Manitoba

Swarms of 'fish flies' in Gimli shock locals and tourists alike

Millions of flying insects have taken over Gimli, Man., with storefronts, signs and sidewalks covered with clinging critters that locals call "fish flies."

Residents and tourists note large number of the insects, which are actually burrowing mayflies

Swarms of 'fish flies' in Gimli shock locals and tourists alike

CBC News: Winnipeg at 6:00

5 years agoVideo
1:09
Millions of flying insects have taken over Gimli, Man., with storefronts, signs and sidewalks covered with clinging critters that locals call "fish flies." 1:09

Millions of flying insects have taken over Gimli, Man., with storefronts, signs and sidewalks covered with clinging critters that locals call "fish flies."

"I've never seen such a thing," Gibby Finnbogason said.

The Gimli park patrol supervisor says fish flies appear every year in Gimli, but in all of his 41 years he doesn't recall seeing this many.

Finnbogason said he started to see massive amounts cloud the skies last Sunday.

Residents and tourists in Gimli, Man., say they have never seen so many of these burrowing mayflies, which are more commonly known as "fish flies" locally. (Gary Solilak/CBC)
Two days ago, Finnbogason had to get his staff to shovel piles of the dead insects off boardwalks and sidewalks. They filled 42 garbage bags the first day, he recalled.

He added that there's something else that comes with the bugs.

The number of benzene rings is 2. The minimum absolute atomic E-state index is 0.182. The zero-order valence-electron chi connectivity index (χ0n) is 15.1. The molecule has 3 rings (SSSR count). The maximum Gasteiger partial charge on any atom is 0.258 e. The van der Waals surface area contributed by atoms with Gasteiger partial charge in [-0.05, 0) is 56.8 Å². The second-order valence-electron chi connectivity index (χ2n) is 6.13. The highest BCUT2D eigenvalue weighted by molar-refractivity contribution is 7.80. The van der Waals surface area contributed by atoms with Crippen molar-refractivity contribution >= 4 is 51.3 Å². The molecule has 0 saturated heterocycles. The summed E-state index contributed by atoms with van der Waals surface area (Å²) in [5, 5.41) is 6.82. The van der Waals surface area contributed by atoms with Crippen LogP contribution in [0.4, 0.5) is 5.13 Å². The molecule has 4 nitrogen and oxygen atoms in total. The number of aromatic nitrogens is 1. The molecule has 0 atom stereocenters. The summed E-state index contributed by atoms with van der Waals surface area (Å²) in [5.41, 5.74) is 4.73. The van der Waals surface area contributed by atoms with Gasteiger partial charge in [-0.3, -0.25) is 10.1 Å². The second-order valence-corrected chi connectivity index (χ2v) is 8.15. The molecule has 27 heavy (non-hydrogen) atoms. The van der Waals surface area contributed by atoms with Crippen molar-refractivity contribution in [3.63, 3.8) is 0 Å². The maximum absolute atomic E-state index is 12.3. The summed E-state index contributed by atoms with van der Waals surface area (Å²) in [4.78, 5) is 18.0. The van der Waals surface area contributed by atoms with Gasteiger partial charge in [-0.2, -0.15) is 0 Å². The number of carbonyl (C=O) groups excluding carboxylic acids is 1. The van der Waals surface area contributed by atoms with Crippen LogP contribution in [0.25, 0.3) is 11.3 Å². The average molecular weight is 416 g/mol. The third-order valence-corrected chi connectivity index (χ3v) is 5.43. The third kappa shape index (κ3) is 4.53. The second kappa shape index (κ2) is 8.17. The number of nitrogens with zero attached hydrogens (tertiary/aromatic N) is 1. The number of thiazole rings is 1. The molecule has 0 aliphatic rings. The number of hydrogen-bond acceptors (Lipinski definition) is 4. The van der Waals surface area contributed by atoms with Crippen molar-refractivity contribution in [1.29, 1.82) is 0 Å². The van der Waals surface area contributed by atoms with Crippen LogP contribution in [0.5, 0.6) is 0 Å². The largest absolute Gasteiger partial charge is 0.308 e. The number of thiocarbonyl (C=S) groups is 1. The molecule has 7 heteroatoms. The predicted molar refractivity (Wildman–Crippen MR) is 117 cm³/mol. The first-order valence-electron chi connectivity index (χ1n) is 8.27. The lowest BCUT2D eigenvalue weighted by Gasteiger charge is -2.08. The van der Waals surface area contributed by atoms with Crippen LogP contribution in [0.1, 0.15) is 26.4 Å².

"The bad thing about fish flies comes the smell. And if you're not familiar with it, it's pretty much open up a fish and take a whiff," he said.

Tourists Christine Robillard from Quebec and Dan Harwood from the United Kingdom say they have never seen anything like it.

"Never! Never. In Montreal we get them on the bridge sometimes but not as many," Robillard said. "We've been taking pictures. It's quite impressive."

"Everyone seems really cool about it. But it really seems like a bit of a plague going on," Harwood added. "But I guess they're kind of cute."

Signs and sidewalks in Gimli, Man., are covered with the clingy winged insects. (Gary Solilak/CBC)
Dead fish flies cover the ground in Gimli, Man., on Tuesday. Local park supervisor Gibby Finnbogason says the smell of the carcasses is similar to the scent of an opened-up fish. (Meagan Fiddler/CBC)

'They're quite a remarkable animal,' says expert

University of Manitoba entomology professor Terry Galloway says the insects are actually called burrowing mayflies and they're fascinating creatures.

"Mayflies are quite unique in the insect world because they're one of a group of insects that moult as adults," Galloway said.

Galloway explained that there are two stages to adult mayflies. In the first stage, the adult is cream-coloured.

"They're not ready yet to reproduce in that stage. They actually have to shed their skin. They have to moult and then they emerge as this sort of reddish-brown form," he said.

Galloway suggests a science project of sorts — collecting a few of the cream-coloured mayflies in a jar and watching the adults shed their skin in a matter of minutes, right before your eyes.

"They're quite a remarkable animal, if it wasn't for the big pile of stinking mass that you get on your property," Galloway said.

Finnbogason said fish flies are just something that comes with being on the lake.

"If you're a resident or a tourist in this town, you get used to them. I'm not going to say you embrace them, but you get used to them."

University of Manitoba entomology professor Terry Galloway suggests collecting a few cream-coloured burrowing mayflies (a.k.a. fish flies) in a jar and watching them shed their skins in minutes. (Meagan Fiddler/CBC)

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